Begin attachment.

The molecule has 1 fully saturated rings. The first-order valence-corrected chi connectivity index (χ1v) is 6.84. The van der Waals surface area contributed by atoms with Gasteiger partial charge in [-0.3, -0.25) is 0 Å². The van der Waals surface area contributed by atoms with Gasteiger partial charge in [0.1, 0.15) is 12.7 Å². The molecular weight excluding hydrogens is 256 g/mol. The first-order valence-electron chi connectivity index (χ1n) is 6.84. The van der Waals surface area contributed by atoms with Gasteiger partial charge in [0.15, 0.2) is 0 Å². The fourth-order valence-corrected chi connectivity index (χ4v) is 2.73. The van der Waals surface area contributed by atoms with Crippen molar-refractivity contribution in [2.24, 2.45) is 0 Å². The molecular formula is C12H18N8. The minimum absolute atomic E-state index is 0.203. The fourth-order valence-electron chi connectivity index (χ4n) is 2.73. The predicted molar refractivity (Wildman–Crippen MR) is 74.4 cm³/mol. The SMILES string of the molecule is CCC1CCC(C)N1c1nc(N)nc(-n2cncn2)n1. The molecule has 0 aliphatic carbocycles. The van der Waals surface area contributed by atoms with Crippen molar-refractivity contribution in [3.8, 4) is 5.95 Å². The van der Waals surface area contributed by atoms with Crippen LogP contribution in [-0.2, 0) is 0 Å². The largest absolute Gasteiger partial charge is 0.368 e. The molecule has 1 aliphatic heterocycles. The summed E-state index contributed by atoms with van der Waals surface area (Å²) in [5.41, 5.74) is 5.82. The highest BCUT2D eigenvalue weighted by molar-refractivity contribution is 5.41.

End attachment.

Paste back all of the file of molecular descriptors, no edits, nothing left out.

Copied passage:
The molecule has 1 fully saturated rings. The first-order valence-corrected chi connectivity index (χ1v) is 6.84. The van der Waals surface area contributed by atoms with Gasteiger partial charge in [-0.3, -0.25) is 0 Å². The van der Waals surface area contributed by atoms with Gasteiger partial charge in [0.1, 0.15) is 12.7 Å². The molecular weight excluding hydrogens is 256 g/mol. The first-order valence-electron chi connectivity index (χ1n) is 6.84. The van der Waals surface area contributed by atoms with Gasteiger partial charge in [0.15, 0.2) is 0 Å². The fourth-order valence-corrected chi connectivity index (χ4v) is 2.73. The van der Waals surface area contributed by atoms with Crippen molar-refractivity contribution in [2.24, 2.45) is 0 Å². The molecular formula is C12H18N8. The minimum absolute atomic E-state index is 0.203. The fourth-order valence-electron chi connectivity index (χ4n) is 2.73. The predicted molar refractivity (Wildman–Crippen MR) is 74.4 cm³/mol. The SMILES string of the molecule is CCC1CCC(C)N1c1nc(N)nc(-n2cncn2)n1. The molecule has 0 aliphatic carbocycles. The van der Waals surface area contributed by atoms with Crippen molar-refractivity contribution in [3.8, 4) is 5.95 Å². The van der Waals surface area contributed by atoms with Crippen LogP contribution in [-0.2, 0) is 0 Å². The largest absolute Gasteiger partial charge is 0.368 e. The molecule has 1 aliphatic heterocycles. The summed E-state index contributed by atoms with van der Waals surface area (Å²) in [5.41, 5.74) is 5.82. The highest BCUT2D eigenvalue weighted by molar-refractivity contribution is 5.41.